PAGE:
Sunday, April 16, 2017

John Wall was all kinds of trouble for the Hawks, as his Wizards take Game 1

The Wizards needed some lightning, and John Wall gave them a thundering flash of brilliance.
Game 1 of an Atlanta-Washington series that was expected to be close wasn’t pretty, but Wall was masterful, amassing 32 points and 14 assists in a frenetic effort to drag his team from a sluggish start, and the Wizards comfortably won their first home Game 1 since 1979 by a less telling 114-107 margin.
“You can’t ask for nothing more,” Wall told the NBA on TNT telecast afterwards. “I’ve been through a lot in seven years. To finally get a home playoff game — to start off here and not come here for Games 3 and 4 — it was great. As you could tell, a lot of guys were nervous early on, but … everybody gave us big minutes and played with intensity. They understand what this means.”
After starting the season 5-6 at home, Wall called out his teammates’ lack of effort, and the Wizards responded by winning 25 of their final 30 games at the Verizon Center. Sunday seemed like a microcosm of that relationship, with Washington struggling to find their footing and falling behind by as many as eight points in the second quarter, before Wall went wild with 15 points and four assists in his team’s difference-making 38-point third quarter. The Hawks had no answer and never recovered.
The first quarter was a feeling-out period for both teams. The Wizards found comfort in a dominant starting lineup. Wall threaded needles, including a swirling transition feed to Markieff Morris that capped a 9-0 run and pushed Washington’s lead to double digits barely seven minutes into the game.
But Hawks coach Mike Budenholzer found a way to stall the momentum, calling a timeout and inserting a pair of shooters — Mike Muscala and Ersan Ilyasova — who spread the floor for a bench lineup (with Dennis Schroder) that closed the quarter on a 17-2 run. The result was a 29-25 Hawks lead that had to give Wizards coach Scott Brooks pause about going to his bench any more than necessary.
Neither team found a rhythm early, highlighted by the two clubs combining to shoot 12-of-43 (27 percent) in the second quarter. When even Bradley Beal is starting 3-of-9 from the field, you know the playoff atmosphere is getting to everybody. Still, Wall was relentless, collecting 13 points and seven assists and scoring or assisting on all but five of Washington’s baskets in the first half. The Wizards managed 12 more shots than the Hawks in the opening 24 minutes, but Paul Millsap led a beastly effort that helped the Hawks get to the line 22 times and stake themselves to a 48-45 halftime lead.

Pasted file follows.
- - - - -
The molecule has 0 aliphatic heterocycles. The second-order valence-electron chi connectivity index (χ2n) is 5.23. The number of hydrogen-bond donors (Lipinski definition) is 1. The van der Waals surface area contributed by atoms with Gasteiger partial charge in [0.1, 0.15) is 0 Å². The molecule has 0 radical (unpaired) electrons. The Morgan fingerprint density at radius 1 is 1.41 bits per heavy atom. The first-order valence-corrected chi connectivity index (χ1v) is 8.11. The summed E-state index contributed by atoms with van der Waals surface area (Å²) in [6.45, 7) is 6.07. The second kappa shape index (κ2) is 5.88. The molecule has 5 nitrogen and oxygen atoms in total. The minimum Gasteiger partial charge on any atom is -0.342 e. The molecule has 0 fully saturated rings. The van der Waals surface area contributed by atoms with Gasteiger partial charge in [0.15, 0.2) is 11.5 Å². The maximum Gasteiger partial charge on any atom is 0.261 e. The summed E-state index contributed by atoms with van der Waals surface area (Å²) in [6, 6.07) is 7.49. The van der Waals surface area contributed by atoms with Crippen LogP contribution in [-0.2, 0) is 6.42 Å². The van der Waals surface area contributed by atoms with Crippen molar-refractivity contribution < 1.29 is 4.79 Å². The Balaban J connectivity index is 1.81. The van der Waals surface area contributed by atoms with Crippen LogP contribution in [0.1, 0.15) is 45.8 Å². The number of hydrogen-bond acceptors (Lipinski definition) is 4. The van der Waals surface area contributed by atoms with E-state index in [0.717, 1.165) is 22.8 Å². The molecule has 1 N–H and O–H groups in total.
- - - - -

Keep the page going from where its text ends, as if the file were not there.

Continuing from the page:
It was getting ugly, and some chippiness between Millsap and Markieff Morris accentuated that:
Wall kept coming in the third quarter, playing all but one minute. He singlehandedly pushed the tempo, contributing to 24 of Washington’s 38 points in the frame. Morris proved a reliable option on both ends, and the Wizards needed his ferocity, since backup center Jason Smith suffered a scary leg injury just before the fourth quarter. Already without Ian Mahinmi (strained calf), the Wiz were thin in the frontcourt, and that can spell trouble in a series opposite Dwight Howard (14 boards on Sunday).
Through three quarters, though, Wall had as many assists (11) as the entire Hawks roster, and the Wizards had their double-digit advantage back two minutes into the fourth quarter. Beal (22 points on 21 shots) finally began finding his groove. Washington never looked back in a comfortable win.

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